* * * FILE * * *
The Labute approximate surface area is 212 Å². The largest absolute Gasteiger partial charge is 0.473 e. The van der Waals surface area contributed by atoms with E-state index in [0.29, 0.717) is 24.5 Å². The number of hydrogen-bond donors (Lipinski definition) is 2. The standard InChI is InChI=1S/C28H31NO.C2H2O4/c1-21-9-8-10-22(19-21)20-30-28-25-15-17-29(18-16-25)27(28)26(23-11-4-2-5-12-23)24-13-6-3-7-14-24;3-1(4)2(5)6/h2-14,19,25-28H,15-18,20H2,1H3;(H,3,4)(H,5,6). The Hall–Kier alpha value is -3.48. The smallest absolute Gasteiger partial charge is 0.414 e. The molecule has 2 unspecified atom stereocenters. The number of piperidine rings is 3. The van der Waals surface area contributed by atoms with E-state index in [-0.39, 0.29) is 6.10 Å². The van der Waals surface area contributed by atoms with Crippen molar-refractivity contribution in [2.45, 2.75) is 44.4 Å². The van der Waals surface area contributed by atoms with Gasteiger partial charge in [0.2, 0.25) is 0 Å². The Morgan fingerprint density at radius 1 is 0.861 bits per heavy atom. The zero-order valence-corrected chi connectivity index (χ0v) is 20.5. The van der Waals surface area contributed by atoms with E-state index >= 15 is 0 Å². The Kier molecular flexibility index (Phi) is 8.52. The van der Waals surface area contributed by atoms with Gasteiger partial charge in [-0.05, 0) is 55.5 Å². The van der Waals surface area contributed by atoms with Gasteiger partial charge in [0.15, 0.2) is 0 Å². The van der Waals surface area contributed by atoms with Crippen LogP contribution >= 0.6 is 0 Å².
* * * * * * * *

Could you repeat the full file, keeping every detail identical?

The Labute approximate surface area is 212 Å². The largest absolute Gasteiger partial charge is 0.473 e. The van der Waals surface area contributed by atoms with E-state index in [0.29, 0.717) is 24.5 Å². The number of hydrogen-bond donors (Lipinski definition) is 2. The standard InChI is InChI=1S/C28H31NO.C2H2O4/c1-21-9-8-10-22(19-21)20-30-28-25-15-17-29(18-16-25)27(28)26(23-11-4-2-5-12-23)24-13-6-3-7-14-24;3-1(4)2(5)6/h2-14,19,25-28H,15-18,20H2,1H3;(H,3,4)(H,5,6). The Hall–Kier alpha value is -3.48. The smallest absolute Gasteiger partial charge is 0.414 e. The molecule has 2 unspecified atom stereocenters. The number of piperidine rings is 3. The van der Waals surface area contributed by atoms with E-state index in [-0.39, 0.29) is 6.10 Å². The van der Waals surface area contributed by atoms with Crippen molar-refractivity contribution in [2.45, 2.75) is 44.4 Å². The van der Waals surface area contributed by atoms with Gasteiger partial charge in [0.2, 0.25) is 0 Å². The Morgan fingerprint density at radius 1 is 0.861 bits per heavy atom. The zero-order valence-corrected chi connectivity index (χ0v) is 20.5. The van der Waals surface area contributed by atoms with E-state index >= 15 is 0 Å². The Kier molecular flexibility index (Phi) is 8.52. The van der Waals surface area contributed by atoms with Gasteiger partial charge in [-0.05, 0) is 55.5 Å². The van der Waals surface area contributed by atoms with Gasteiger partial charge in [0.15, 0.2) is 0 Å². The van der Waals surface area contributed by atoms with Crippen LogP contribution >= 0.6 is 0 Å².